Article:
printf("%g\n", closed_interval_rand(0, 1));
}
return 0;
}

(I also added brackets around the contents of the for loop, but they didn't change anything other than make the code more readable. Speaking of which, you should use the code tags around blocks of code on MacRumor's forums. Type [code] to start a block and[/code[ to end it - where the bracket on the end is turned the proper way.

----------

That's your problem. That code is cpp, not plain c.
Try compiling it with clang++ (or g++, or using your project wizard in whatever IDE you're using).

If you tried to compile it in verbose mode like it says at the end (e.g clang -v main.c), you'd see it's not linking what it should link so that it could compile without errors.

... no, it's plain C. Which part makes you think it's not? C99 includes inline functions... nothing else here suggests it's C++ instead of C...

ipsychedelic
May 4, 2013, 12:12 AM
... no, it's plain C. Which part makes you think it's not? C99 includes inline functions... nothing else here suggests it's C++ instead of C...
Yeah you're right. I just hadn't touched c (or cpp) in years and I gave it a go with clang/clang++, since I had to mess with it recently for some macports fun.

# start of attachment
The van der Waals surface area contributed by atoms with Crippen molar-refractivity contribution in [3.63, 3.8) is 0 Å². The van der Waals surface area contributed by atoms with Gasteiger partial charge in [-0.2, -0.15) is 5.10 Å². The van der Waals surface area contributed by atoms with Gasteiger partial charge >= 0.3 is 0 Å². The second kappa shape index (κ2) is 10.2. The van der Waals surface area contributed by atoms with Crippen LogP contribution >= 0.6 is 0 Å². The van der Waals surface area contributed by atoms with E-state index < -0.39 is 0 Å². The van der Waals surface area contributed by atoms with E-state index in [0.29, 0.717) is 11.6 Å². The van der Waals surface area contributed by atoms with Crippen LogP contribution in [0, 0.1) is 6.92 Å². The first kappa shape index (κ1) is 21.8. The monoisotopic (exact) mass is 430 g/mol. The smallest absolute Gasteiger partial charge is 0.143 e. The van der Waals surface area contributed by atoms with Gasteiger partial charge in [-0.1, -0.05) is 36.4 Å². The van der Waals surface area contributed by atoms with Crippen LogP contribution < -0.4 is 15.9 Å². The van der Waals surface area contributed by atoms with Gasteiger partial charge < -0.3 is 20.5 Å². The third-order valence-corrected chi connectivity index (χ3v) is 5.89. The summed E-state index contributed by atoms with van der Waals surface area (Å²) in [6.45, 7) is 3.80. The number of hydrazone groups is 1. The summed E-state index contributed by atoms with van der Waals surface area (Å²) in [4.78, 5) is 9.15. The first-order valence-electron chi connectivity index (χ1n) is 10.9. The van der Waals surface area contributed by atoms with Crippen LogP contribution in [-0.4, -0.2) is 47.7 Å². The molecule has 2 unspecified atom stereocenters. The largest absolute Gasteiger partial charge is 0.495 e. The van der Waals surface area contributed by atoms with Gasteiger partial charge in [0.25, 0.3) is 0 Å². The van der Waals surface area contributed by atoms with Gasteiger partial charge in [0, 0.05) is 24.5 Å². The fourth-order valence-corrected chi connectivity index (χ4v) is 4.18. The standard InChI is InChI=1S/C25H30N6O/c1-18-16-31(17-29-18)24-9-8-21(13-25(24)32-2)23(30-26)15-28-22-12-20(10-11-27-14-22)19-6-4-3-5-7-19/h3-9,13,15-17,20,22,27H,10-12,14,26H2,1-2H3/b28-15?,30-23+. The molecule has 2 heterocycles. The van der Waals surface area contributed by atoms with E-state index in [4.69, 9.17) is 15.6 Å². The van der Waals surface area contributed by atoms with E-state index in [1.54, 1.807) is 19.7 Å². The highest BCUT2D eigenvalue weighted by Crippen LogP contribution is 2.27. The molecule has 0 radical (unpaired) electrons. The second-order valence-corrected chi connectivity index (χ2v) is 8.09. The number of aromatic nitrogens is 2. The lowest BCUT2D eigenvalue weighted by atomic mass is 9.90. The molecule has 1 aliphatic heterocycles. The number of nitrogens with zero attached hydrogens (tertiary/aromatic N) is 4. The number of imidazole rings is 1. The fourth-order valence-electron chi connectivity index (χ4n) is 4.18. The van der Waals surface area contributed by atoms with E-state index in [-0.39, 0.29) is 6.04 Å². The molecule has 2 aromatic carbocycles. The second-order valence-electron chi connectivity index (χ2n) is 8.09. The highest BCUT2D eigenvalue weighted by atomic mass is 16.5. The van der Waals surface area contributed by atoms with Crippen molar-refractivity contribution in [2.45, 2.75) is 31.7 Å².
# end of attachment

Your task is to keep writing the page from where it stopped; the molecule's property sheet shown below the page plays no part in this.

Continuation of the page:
gnasher729
May 4, 2013, 02:30 PM
... no, it's plain C. Which part makes you think it's not? C99 includes inline functions... nothing else here suggests it's C++ instead of C...

The semantics of inline functions is slightly different in C and C++. In C, if you use "inline" without "static", then the program must provide a non-inline implementation. The compiler can choose to call the non-inline version or the inline version. In this case, the non-inline function was missing, therefore the linker complains. In C++, this code would have been Ok.

ArtOfWarfare
May 4, 2013, 03:31 PM
I just hadn't touched c (or cpp) in years and I gave it a go with clang/clang++

C++ != cpp

cpp = C preprocessor
C++ = The C programming language. Or post increment C.

http://countminus1.wordpress.com/2013/01/04/what-does-cpp-stand-for/

ipsychedelic
May 4, 2013, 03:44 PM
C++ != cpp

cpp = C preprocessor
C++ = The C programming language. Or post increment C.

http://countminus1.wordpress.com/2013/01/04/what-does-cpp-stand-for/
So that was it all about, no wonder people point and laugh at me on the street.

Madd the Sane
May 5, 2013, 02:09 PM
Clang seems to have issues with inlines just declared as inline in C. Add static to the declaration.

gnasher729
May 5, 2013, 07:18 PM
Clang seems to have issues with inlines just declared as inline in C. Add static to the declaration.

Wrong. As explained before, Clang doesn't have any issues. It compiles this code perfectly fine according to the C standard. The C standard says that a non-static inline function must also have non-inline implementation, which is missing.

Obviously the OP should decide whether the function should be static or not (if it is used only once or only from within the same file then it should be static); if it is static then with any modern compiler "inline" is really not necessary. It is just a hint, and the compiler will inline the function or not, as it pleases.